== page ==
How to: Remote camera on the Ramblin Reck

As I mentioned the other day, last year I had an idea to mount a camera on the front of the Ramblin Reck, an old Ford Model A that serves as one of Georgia Tech’s mascots.  The car leads the players out onto the field before every home game, and sometimes away games.  Earlier this season I met the driver of the Reck, Austin Berry, and we decided the Miami game would be the best chance since it was likely it’d be the biggest turnout of the year and I wanted the stands to be as full as possible in the background of the shot.

A few days before the game, we met up and practiced mounting the rig to a) make sure the apparatus wouldn’t damage the car in any way and b) to make sure it wouldn’t fall off.  The first few attempts of mounting the “Magic Arms” failed as the camera’s weight proved to be too much for the super-clamps that were attached to the crossbeam and the rig started shifting down.  After a few attempts and redistributing the weight, the camera stayed in its spot.  The next test was to see how it would handle when acceleration and deceleration were involved. Another problem I ran into was that my remotes weren’t firing correctly, I resolved that issue however by borrowing some Pocket Wizard Multi Maxs from my friend Pouya Dianat.

We weren’t able to test it out on the field where the soft grass would have likely saved my camera from any damage, so we had to test it out behind the basketball arena in the parking lot, on cement.  Luckily, the camera didn’t fall and shatter my new fish eye lens into thousands of pieces.  Since the test worked, we were ready for gameday.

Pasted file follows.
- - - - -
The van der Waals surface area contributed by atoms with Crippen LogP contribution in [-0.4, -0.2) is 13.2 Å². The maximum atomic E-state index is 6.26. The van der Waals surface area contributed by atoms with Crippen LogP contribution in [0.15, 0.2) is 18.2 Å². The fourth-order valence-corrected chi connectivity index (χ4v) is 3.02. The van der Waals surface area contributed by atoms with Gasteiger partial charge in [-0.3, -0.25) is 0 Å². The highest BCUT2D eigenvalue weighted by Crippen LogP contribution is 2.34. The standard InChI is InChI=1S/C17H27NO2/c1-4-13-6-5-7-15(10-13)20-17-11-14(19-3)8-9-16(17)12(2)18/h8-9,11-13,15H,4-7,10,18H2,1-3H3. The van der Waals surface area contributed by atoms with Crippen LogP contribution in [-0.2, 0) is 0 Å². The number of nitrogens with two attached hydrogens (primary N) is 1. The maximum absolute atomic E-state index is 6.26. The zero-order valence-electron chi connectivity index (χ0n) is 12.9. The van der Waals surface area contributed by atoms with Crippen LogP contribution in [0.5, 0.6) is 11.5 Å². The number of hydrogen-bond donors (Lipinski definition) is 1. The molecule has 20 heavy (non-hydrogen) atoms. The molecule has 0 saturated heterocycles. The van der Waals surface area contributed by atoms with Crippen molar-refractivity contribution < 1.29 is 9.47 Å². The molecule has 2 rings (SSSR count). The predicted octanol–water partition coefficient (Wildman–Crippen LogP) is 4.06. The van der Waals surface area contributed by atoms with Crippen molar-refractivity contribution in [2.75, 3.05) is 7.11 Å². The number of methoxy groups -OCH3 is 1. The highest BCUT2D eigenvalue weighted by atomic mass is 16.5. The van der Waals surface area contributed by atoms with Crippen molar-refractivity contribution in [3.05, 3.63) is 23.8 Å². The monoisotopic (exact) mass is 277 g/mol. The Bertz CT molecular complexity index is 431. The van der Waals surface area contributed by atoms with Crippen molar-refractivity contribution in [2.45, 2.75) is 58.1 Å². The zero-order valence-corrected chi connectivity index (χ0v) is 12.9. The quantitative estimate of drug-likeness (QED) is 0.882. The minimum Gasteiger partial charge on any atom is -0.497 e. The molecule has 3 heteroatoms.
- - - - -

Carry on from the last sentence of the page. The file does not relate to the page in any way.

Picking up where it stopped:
About 30 minutes before showtime the day of the game I brought my rig.  In order to save time and not have a mess up, I didn’t loosen the magic arms at all.  So all I had to do was tighten the super-clamps.  This saved me some time since I didn’t have to make any adjustments and also gave me less of a reason to believe it wouldn’t work this time when it worked before.

Probably the most nerve wracking part of the experience was when I remembered that the car would drive through a banner when it took the field.  I’d forgotten all about it until a few minutes beforehand.  I wasn’t sure how it would affect the rig, or if it would knock something out of place but at this point I figured it was too late to do anything.  I took my position on the field and just prepared myself.  Thankfully everything worked out and I learned a few things that will help me improve the shot if I get the opportunity to do it again next year.

So in conclusion, a big thanks to Reck driver Austin Berry and Macon Telegraph writer Coley Harvey for helping make this happen.


Mounted and ready to go.

I used a small safety cable that we looped through the hood ornament in case all else failed and the rig lost its balance.

In retrospect, I wish I’d pointed the camera down a little bit more.

Waiting before the game.

At this point, with the car past the banner and the rig still in place I was quite relieved.

This was the closest of the shots to the vision I had.  Cheerleaders out, Atlanta Skyline and a player running beside the car.



Ramblin Reck driver Austin Berry poses with the car.

3 thoughts on “How to: Remote camera on the Ramblin Reck

  1. Cool shots, the “vision” shot came out pretty good, would have been nice to see the player more but I don’t think that’s possible since you are already super-wide with the 15mm fisheye. Always love seeing your photos!

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